The modern gospel is the product of an excessive theological preoccupation with the salvation of the individual. It has led generally to the eclipse of scripture as historical narrative—see part 1 and part 2 of this review. But Dan Phillips’ book also illustrates another problem that arises when the defence of dogmatic tradition is elevated above biblical interpretation: Paul’s argumentation gets bent out of shape.
Justification needs straightening out
Not surprisingly The World-Tilting Gospel includes a staunch defence of the doctrine of justification. The debate is obviously a complex one, but to my mind two issues stand out.
The first issue is that there seems to me to be some confusion in this chapter between the reckoning (logizomai) of righteousness and the crediting of righteousness. Phillips makes the point, rightly, that justification is not about making someone righteous but about declaring someone to be righteous; but at the same time he speaks of a “great transfer” or crediting of righteousness from one person’s account to another’s—that is, Christ’s righteousness is transferred to the undeserving believer.
Faith, then, is not a human work. Faith is the God-ordained instrument of receiving the gift of perfect righteousness, credited to our accounts before God. Through faith alone, God considers us as righteous.
On what basis? How can God regard the guilty as righteous? We have already seen it: because of Jesus Christ fulfilling all righteousness, then standing in our stead to receive the wrathful justice due our sins. Our sins are debited to Him; His righteousness is credited to us. (144)
Reformed theology gets itself in a mess over this issue because it feels obligated to insist on the complete depravity of humanity and to ascribe absolutely everything to do with salvation—including faith—to God. But in such an extreme state of theological anxiety it is very easy to miss the whole point of what Paul is saying in Romans 4 and elsewhere.
What he says in Romans 4 is really very simple: it is that people are counted as righteous because they believe or trust or have faith. That’s pretty much all there is to it.
Phillips lists a number of places where logizomai is used and says, “These verses speak of the imputation of righteousness through faith alone, apart from works”; and he asserts that imputation means the crediting of an amount to a person’s account (142-43).
But this is misleading. Romans 4:11, admittedly, speaks of righteousness being reckoned to the uncircumcised, but this is really just another way of making the more fundamental point, which is that “faith is counted as righteousness” (4:5, 22). Faith is reckoned to them as righteousness, therefore righteousness is reckoned to them. The basic paradigm is given in the story about Abraham. Abraham did not work, he believed, who had pistis—in fact, he believed the promise that he would have descendants. That act of belief, which is something that Abraham did, was reckoned or counted to him as righteousness. It was the right thing to do. There is no suggestion that righteousness is a commodity that has to be transferred from one account to another.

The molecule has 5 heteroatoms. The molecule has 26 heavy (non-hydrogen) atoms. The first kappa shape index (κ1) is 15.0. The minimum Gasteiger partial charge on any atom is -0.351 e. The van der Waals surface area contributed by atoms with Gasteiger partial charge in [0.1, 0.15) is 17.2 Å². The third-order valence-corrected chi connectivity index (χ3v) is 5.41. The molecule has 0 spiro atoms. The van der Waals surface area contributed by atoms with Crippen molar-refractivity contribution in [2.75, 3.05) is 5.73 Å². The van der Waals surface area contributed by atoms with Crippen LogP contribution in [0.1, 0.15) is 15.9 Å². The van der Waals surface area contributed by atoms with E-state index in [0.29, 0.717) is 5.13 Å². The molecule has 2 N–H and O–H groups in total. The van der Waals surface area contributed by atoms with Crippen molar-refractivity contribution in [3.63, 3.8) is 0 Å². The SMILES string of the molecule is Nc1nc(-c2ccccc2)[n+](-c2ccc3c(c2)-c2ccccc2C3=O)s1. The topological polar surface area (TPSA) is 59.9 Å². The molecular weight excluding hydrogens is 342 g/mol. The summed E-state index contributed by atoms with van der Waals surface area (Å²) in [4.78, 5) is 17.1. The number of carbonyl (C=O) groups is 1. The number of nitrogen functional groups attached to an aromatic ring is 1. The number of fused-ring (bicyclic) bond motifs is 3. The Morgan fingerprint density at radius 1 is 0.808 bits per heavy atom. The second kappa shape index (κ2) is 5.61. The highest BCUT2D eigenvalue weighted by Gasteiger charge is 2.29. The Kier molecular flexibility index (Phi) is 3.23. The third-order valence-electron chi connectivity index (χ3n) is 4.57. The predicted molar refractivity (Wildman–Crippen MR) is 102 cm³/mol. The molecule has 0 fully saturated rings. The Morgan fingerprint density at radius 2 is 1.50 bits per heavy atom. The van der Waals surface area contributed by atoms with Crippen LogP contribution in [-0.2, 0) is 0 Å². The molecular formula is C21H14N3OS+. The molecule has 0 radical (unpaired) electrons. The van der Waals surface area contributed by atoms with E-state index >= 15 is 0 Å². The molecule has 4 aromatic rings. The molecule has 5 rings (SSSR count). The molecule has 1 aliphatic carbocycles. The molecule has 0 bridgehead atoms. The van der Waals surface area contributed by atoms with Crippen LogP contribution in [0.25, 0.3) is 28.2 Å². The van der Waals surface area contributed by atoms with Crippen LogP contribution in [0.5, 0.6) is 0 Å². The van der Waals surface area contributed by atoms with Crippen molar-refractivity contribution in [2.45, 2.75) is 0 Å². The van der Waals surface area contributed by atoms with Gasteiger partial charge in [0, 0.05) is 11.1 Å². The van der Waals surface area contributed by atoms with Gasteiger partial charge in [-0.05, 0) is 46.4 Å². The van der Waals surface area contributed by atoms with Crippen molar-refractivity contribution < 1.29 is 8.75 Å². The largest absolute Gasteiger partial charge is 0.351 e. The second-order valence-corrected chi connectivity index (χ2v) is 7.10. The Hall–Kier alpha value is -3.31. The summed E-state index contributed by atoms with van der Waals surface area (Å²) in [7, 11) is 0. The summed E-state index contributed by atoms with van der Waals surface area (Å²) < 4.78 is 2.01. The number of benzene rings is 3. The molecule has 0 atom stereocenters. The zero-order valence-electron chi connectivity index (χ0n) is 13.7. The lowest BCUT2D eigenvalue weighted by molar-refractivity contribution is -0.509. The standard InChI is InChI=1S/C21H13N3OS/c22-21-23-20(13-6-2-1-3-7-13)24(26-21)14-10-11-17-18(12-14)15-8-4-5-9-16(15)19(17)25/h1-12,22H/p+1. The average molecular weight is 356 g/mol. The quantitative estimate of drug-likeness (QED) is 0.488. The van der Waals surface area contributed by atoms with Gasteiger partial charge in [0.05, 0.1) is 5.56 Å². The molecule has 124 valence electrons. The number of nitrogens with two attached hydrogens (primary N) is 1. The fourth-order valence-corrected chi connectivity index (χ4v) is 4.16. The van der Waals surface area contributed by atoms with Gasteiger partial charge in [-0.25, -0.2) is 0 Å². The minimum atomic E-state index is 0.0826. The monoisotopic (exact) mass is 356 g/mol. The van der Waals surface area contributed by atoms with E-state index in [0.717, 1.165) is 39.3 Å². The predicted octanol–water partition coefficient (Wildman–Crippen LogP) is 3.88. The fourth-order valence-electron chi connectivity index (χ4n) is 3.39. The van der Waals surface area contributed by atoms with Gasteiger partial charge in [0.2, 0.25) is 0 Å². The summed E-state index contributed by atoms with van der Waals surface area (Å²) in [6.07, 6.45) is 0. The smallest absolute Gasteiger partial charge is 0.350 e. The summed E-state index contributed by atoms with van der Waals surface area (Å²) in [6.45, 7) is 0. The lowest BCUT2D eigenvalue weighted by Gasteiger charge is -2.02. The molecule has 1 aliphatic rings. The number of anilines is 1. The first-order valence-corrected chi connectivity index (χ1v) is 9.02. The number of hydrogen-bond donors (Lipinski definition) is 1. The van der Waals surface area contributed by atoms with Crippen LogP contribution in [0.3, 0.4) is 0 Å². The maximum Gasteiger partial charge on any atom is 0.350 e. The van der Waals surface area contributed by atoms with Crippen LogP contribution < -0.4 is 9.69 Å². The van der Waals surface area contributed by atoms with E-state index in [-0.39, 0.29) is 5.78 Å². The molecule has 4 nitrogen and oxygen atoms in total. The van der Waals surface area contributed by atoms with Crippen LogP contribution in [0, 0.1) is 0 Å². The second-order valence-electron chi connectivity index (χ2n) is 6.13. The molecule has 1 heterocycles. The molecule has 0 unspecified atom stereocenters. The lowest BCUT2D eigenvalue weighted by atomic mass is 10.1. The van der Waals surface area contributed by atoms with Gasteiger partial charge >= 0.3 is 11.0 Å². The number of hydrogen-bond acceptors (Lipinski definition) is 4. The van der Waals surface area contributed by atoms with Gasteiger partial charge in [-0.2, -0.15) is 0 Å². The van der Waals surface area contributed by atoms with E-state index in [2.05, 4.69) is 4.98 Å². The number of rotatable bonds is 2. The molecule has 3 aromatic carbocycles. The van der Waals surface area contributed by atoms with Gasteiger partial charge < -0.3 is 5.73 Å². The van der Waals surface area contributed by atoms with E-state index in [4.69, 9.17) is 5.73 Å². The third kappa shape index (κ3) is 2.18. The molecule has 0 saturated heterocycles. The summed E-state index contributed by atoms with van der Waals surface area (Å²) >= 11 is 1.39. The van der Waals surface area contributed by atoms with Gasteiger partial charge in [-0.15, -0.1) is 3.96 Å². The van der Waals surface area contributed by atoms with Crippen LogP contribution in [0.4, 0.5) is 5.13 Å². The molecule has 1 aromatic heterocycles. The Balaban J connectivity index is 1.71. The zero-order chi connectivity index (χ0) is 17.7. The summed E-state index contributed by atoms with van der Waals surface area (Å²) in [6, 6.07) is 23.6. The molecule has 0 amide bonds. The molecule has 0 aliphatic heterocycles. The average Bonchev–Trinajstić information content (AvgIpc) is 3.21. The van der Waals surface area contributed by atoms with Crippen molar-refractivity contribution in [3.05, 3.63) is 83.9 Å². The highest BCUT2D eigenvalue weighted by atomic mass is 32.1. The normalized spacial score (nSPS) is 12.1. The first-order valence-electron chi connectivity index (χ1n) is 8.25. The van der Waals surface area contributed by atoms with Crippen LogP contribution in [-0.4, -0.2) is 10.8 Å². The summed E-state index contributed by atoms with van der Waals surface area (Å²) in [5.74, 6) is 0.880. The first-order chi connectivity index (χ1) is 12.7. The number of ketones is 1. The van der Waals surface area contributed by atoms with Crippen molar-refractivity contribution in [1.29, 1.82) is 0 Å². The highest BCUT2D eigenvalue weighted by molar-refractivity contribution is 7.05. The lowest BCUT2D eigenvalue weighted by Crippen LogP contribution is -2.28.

Similarly, in Philippians 3:8-9 Paul repudiates any justification that might come through obedience to the Law and expresses his desire to be counted righteous on the basis of his trust in Jesus, which means concretely to share in his eschatological sufferings and death in the hope of attaining the resurrection from the dead (3:10-11).
The second, and more general issue, has to do with how Paul’s argument about justification is framed—and once we grasp this, it should be much easier to understand the first point. Paul never simply addresses the question of how sinful humanity is to be justified before a holy God, in the way that the Reformers imagined. The question always has to do with how Israel is to be justified under the prevailing eschatological conditions, which are historical conditions. This certainly has profound implications for humanity, but it is misleading to short-circuit the argument, by-passing the critical narrative structure that connects the death of Jesus with the general state of humanity.
Paul’s argument to Israel is that in the face of the impending wrath of God Torah-observance simply won’t cut it—in fact, the Law now condemns a persistently rebellious people. So how will anyone survive the coming catastrophe? The answer is found initially in Habakkuk 2:4 (cf. Rom. 1:17) and developed at length in Romans 4: those who exercise concrete trust in the story of Jesus—that is, in the precedent of his death and resurrection—will be reckoned as righteous, they will live. This is not an abstract argument about personal salvation, which is what Reformed theology has made of it. It is a historical argument about the future of a people facing eschatological crisis.
This eschatological reading of Romans is developed at greater length—and I hope more cogently—in The Future of the People of God, but see also “The historical justification of the people of God by faithfulness”. I also strongly recommend reading the exchange between John Piper and Tom Wright about justification.
Next: Don’t forget to feed the fish…